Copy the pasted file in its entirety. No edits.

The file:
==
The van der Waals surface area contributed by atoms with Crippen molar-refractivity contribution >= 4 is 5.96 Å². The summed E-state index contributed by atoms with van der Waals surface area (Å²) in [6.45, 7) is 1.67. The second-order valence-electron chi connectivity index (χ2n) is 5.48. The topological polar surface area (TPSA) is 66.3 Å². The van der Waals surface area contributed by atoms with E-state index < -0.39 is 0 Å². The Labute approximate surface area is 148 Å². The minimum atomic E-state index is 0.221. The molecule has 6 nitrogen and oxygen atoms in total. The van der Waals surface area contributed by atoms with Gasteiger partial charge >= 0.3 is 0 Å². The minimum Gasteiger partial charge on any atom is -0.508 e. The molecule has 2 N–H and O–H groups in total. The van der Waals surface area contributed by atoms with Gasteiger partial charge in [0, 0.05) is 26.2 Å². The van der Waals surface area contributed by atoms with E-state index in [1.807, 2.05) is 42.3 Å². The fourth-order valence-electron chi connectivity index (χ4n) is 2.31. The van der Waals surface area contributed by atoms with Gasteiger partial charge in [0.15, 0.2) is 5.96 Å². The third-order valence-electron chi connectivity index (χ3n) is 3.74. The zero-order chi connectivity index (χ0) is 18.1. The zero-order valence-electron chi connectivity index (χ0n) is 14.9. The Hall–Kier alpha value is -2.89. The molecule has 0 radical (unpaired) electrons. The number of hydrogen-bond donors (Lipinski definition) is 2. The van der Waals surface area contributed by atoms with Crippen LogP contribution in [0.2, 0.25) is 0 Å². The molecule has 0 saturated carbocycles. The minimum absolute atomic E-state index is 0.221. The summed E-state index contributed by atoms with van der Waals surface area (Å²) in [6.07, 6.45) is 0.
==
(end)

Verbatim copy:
The van der Waals surface area contributed by atoms with Crippen molar-refractivity contribution >= 4 is 5.96 Å². The summed E-state index contributed by atoms with van der Waals surface area (Å²) in [6.45, 7) is 1.67. The second-order valence-electron chi connectivity index (χ2n) is 5.48. The topological polar surface area (TPSA) is 66.3 Å². The van der Waals surface area contributed by atoms with E-state index < -0.39 is 0 Å². The Labute approximate surface area is 148 Å². The minimum atomic E-state index is 0.221. The molecule has 6 nitrogen and oxygen atoms in total. The van der Waals surface area contributed by atoms with Gasteiger partial charge >= 0.3 is 0 Å². The minimum Gasteiger partial charge on any atom is -0.508 e. The molecule has 2 N–H and O–H groups in total. The van der Waals surface area contributed by atoms with Gasteiger partial charge in [0, 0.05) is 26.2 Å². The van der Waals surface area contributed by atoms with E-state index in [1.807, 2.05) is 42.3 Å². The fourth-order valence-electron chi connectivity index (χ4n) is 2.31. The van der Waals surface area contributed by atoms with Gasteiger partial charge in [0.15, 0.2) is 5.96 Å². The third-order valence-electron chi connectivity index (χ3n) is 3.74. The zero-order chi connectivity index (χ0) is 18.1. The zero-order valence-electron chi connectivity index (χ0n) is 14.9. The Hall–Kier alpha value is -2.89. The molecule has 0 radical (unpaired) electrons. The number of hydrogen-bond donors (Lipinski definition) is 2. The van der Waals surface area contributed by atoms with Crippen LogP contribution in [0.2, 0.25) is 0 Å². The molecule has 0 saturated carbocycles. The minimum absolute atomic E-state index is 0.221. The summed E-state index contributed by atoms with van der Waals surface area (Å²) in [6.07, 6.45) is 0.